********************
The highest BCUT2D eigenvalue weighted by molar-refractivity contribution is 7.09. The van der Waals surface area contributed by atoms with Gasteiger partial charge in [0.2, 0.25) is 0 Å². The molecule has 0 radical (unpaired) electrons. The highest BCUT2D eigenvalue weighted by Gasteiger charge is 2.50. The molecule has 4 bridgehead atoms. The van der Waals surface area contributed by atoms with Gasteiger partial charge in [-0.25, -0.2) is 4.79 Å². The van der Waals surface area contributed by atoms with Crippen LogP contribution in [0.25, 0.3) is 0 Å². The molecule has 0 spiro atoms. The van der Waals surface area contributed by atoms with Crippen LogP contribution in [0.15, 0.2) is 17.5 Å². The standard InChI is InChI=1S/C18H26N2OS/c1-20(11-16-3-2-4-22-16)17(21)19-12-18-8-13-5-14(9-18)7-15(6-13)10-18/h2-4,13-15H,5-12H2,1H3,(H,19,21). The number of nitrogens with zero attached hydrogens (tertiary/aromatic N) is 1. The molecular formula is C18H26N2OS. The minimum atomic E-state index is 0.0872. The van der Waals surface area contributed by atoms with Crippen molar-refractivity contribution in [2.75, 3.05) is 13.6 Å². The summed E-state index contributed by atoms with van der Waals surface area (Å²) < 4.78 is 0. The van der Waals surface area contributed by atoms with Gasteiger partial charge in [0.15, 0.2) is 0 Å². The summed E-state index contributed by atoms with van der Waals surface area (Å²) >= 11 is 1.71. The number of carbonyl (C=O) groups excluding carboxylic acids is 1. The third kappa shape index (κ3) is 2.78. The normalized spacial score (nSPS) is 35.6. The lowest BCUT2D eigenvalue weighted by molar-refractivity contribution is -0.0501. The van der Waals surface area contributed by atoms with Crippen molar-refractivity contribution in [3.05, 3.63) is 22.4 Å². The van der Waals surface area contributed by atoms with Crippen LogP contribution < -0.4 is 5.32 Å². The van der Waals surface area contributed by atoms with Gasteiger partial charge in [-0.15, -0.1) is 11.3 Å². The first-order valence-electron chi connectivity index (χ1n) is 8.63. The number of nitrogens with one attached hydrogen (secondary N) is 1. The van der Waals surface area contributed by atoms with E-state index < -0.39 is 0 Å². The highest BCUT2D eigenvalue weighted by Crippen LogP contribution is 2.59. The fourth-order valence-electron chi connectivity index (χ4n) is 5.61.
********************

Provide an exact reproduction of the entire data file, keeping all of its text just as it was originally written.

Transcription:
The highest BCUT2D eigenvalue weighted by molar-refractivity contribution is 7.09. The van der Waals surface area contributed by atoms with Gasteiger partial charge in [0.2, 0.25) is 0 Å². The molecule has 0 radical (unpaired) electrons. The highest BCUT2D eigenvalue weighted by Gasteiger charge is 2.50. The molecule has 4 bridgehead atoms. The van der Waals surface area contributed by atoms with Gasteiger partial charge in [-0.25, -0.2) is 4.79 Å². The van der Waals surface area contributed by atoms with Crippen LogP contribution in [0.25, 0.3) is 0 Å². The molecule has 0 spiro atoms. The van der Waals surface area contributed by atoms with Crippen LogP contribution in [0.15, 0.2) is 17.5 Å². The standard InChI is InChI=1S/C18H26N2OS/c1-20(11-16-3-2-4-22-16)17(21)19-12-18-8-13-5-14(9-18)7-15(6-13)10-18/h2-4,13-15H,5-12H2,1H3,(H,19,21). The number of nitrogens with zero attached hydrogens (tertiary/aromatic N) is 1. The molecular formula is C18H26N2OS. The minimum atomic E-state index is 0.0872. The van der Waals surface area contributed by atoms with Crippen molar-refractivity contribution in [2.75, 3.05) is 13.6 Å². The summed E-state index contributed by atoms with van der Waals surface area (Å²) < 4.78 is 0. The van der Waals surface area contributed by atoms with Gasteiger partial charge in [0.15, 0.2) is 0 Å². The summed E-state index contributed by atoms with van der Waals surface area (Å²) >= 11 is 1.71. The number of carbonyl (C=O) groups excluding carboxylic acids is 1. The third kappa shape index (κ3) is 2.78. The normalized spacial score (nSPS) is 35.6. The lowest BCUT2D eigenvalue weighted by molar-refractivity contribution is -0.0501. The van der Waals surface area contributed by atoms with Crippen molar-refractivity contribution in [3.05, 3.63) is 22.4 Å². The van der Waals surface area contributed by atoms with Crippen LogP contribution < -0.4 is 5.32 Å². The van der Waals surface area contributed by atoms with Gasteiger partial charge in [-0.15, -0.1) is 11.3 Å². The first-order valence-electron chi connectivity index (χ1n) is 8.63. The number of nitrogens with one attached hydrogen (secondary N) is 1. The van der Waals surface area contributed by atoms with E-state index < -0.39 is 0 Å². The highest BCUT2D eigenvalue weighted by Crippen LogP contribution is 2.59. The fourth-order valence-electron chi connectivity index (χ4n) is 5.61.